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Re: word problems and ``relevance'' CORRECTION
Posted:
May 23, 2001 3:59 PM



Whoops, Right idea but some wrong equations. Correct solution:
Let x and y be the length and width of one of the m*n pens.
The over all dimensions are then mx by ny
The cost in one direction is Axm(n + 1) and in the other is Bny(m + 1)
and Axm(n + 1) + Bny(m + 1) = T
so x = (T  B(m + 1)ny) / (Am(n + 1))
The total fenced area F is mx*ny and F(y) = ny(TB(m+1)ny) / (A(n+1))
F'(y) = (n)(2B(m+1)nyT) / (A(n+1)) and F'(y) = 0 when y = T / (2B(m+1)n)
Substituting into Axm(n + 1) + Byn(m + 1) = T gives
Axm(n + 1) + T/2 = T
or Axm(n + 1) = T/2 and thus Bny(m + 1) = T/2
QED
Sorry
Lin
In a message dated 5/23/2001 3:09:45 PM Eastern Daylight Time, LnMcmullin@AOL.COM writes:
> In a message dated 5/22/2001 5:19:39 PM Eastern Daylight Time, > zorn@STOLAF.EDU writes: > > > > >> PS Here's a candidate for motherofallfenceproblems: >> >> Farmer John plans a rectangular, m by n ``fence grid'' , with >> m*n ``pens'' in all. (John could arrange this  assuming >> there aren't any convenient rivers or barns to substitute for >> some of the fencing  by erecting m+1 eastwest fence runs >> and n+1 northsouth runs.) Suppose that fencing costs $A/foot >> for eastwest runs and $B/foot for northsouth runs. (Yes, this >> does sounds absurd, but maybe John farms on steeply sloped land.) >> Suppose also that John has $T to spend, and that he >> wants the largest *total* penned area. >> >> Show that John should spend half his money ``in each direction.'' >> (In other words, John should spend $T/2 on eastwest fencing >> and $T/2 on northsouth fencing.) Does the answer change if >> one or more sides is a river? >> >> > > > Paul, > > Nice problem! > > Let x and y be the length and width of one of the m*n pens. > > The over all dimensions are then (m + 1)x by (n + 1)y > > The cost in one direction is A(m + 1)x and in the other is B(n + 1)y > > and A(m + 1)x + B(n + 1)y = T > > so x = (t  B(n + 1)y) / (A(m + 1)) > > The total fenced area F is (m + 1)x * (n + 1)y and F(y) = (1/A)*((n + 1)(T >  > B(n + 1)y)y) > > F'(y) = (1/A)(n + 1)(2B(n + 1)y  T) and F'(y) = 0 when y = T/(2B(n + 1)) > > Substituting into A(m + 1)x + B(n + 1)y = T gives > > A(m + 1)x + T/2 = T > > or A(m + 1)x = T/2 and thus B(n + 1)y = T/2 > > QED > > Yes, I used my TI92+ > > Lin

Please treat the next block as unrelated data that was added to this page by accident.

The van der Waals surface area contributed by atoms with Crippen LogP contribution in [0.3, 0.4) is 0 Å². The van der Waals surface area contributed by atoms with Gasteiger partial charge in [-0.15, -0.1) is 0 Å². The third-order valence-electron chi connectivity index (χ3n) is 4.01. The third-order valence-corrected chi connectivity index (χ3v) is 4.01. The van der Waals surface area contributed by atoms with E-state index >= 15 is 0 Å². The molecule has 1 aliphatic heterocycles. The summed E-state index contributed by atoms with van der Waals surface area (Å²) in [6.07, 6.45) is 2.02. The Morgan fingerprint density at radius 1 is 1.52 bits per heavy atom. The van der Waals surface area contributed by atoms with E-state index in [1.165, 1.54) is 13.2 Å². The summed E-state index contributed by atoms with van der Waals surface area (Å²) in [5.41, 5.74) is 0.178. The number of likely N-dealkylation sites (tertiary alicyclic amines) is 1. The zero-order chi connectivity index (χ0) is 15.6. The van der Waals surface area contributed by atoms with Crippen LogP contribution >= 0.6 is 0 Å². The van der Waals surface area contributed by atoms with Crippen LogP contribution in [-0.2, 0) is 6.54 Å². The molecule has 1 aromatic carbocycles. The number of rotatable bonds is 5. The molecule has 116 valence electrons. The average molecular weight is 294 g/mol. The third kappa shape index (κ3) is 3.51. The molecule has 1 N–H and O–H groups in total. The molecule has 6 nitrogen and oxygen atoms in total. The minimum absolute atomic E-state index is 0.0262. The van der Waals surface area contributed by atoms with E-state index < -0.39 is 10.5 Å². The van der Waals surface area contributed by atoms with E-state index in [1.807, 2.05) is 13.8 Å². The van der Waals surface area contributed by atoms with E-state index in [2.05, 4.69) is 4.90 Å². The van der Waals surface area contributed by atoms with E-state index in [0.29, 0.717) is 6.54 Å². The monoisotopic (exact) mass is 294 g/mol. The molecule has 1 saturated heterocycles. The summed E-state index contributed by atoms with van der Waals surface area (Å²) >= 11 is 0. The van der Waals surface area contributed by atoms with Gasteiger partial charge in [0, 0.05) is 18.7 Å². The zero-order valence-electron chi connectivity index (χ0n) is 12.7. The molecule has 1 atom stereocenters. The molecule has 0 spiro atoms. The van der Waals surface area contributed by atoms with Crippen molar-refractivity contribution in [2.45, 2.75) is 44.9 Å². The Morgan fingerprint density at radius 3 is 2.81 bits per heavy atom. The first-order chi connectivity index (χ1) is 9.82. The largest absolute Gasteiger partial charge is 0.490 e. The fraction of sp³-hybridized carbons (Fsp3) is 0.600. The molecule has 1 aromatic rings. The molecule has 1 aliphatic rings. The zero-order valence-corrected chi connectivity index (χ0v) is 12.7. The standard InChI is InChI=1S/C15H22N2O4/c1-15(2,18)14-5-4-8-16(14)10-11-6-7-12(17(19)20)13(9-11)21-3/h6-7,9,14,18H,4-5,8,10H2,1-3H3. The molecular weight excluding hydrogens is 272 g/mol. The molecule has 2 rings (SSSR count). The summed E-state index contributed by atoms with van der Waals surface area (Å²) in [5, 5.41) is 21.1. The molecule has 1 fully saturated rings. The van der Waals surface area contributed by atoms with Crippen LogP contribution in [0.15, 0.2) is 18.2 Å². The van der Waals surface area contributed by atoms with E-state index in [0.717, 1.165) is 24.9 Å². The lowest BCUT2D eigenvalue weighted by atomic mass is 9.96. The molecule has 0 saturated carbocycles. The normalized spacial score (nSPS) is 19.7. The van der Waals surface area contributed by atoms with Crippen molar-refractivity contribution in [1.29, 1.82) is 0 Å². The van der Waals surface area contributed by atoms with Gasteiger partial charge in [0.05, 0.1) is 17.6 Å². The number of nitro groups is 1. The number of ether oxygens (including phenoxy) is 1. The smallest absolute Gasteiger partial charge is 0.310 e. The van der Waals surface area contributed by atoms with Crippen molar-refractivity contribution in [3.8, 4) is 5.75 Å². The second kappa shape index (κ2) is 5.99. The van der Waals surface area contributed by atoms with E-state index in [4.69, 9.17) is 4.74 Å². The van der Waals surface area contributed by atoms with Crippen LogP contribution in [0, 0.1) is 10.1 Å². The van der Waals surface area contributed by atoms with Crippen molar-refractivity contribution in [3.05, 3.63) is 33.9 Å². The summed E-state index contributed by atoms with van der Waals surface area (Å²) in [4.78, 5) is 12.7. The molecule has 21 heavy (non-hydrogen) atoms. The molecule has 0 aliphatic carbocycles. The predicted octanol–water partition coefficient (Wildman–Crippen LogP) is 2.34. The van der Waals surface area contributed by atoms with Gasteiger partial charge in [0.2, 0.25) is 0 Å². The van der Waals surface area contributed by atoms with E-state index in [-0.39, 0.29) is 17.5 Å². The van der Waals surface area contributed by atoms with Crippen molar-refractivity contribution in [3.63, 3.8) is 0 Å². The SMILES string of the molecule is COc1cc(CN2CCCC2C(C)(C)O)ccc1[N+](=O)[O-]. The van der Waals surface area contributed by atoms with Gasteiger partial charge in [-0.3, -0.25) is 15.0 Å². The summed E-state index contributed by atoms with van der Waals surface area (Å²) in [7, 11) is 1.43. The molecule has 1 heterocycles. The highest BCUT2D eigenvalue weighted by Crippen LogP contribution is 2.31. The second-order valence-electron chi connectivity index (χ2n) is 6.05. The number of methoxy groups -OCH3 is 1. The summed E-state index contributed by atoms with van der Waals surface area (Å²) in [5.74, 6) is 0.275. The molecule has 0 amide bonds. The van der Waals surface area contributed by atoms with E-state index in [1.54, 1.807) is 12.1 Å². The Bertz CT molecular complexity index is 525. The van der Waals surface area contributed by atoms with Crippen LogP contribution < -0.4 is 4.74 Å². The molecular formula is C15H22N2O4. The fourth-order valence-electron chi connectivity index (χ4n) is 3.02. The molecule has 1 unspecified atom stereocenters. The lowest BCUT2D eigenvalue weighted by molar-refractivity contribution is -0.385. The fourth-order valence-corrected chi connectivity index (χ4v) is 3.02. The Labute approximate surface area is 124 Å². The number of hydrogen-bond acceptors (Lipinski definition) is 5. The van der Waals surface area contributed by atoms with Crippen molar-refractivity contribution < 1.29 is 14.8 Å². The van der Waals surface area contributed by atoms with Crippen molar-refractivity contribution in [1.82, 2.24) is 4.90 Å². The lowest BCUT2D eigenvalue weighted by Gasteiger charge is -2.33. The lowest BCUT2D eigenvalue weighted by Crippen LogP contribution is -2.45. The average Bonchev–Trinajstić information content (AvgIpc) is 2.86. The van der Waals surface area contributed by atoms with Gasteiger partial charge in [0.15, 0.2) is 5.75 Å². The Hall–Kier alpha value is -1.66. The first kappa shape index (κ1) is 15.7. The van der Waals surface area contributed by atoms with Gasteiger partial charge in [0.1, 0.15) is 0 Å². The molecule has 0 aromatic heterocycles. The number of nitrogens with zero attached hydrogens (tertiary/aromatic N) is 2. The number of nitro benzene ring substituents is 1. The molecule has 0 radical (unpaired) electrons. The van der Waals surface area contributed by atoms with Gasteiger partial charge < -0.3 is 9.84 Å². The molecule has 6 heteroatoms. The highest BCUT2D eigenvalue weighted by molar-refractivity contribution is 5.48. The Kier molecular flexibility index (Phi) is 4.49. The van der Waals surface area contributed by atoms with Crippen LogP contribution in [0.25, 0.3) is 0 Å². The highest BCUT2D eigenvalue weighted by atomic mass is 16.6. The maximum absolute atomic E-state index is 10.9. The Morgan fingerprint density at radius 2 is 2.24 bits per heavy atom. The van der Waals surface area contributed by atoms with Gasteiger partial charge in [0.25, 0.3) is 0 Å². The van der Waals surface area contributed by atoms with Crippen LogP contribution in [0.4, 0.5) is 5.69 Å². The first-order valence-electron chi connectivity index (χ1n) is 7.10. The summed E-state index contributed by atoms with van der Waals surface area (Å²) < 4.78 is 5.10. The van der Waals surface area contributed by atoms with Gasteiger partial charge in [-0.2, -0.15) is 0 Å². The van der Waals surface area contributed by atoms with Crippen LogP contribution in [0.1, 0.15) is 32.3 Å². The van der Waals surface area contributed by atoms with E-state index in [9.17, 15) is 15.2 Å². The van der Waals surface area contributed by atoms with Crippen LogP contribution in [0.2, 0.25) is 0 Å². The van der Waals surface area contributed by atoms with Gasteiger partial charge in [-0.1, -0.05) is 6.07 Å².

Lin McMullin Niantic, CT.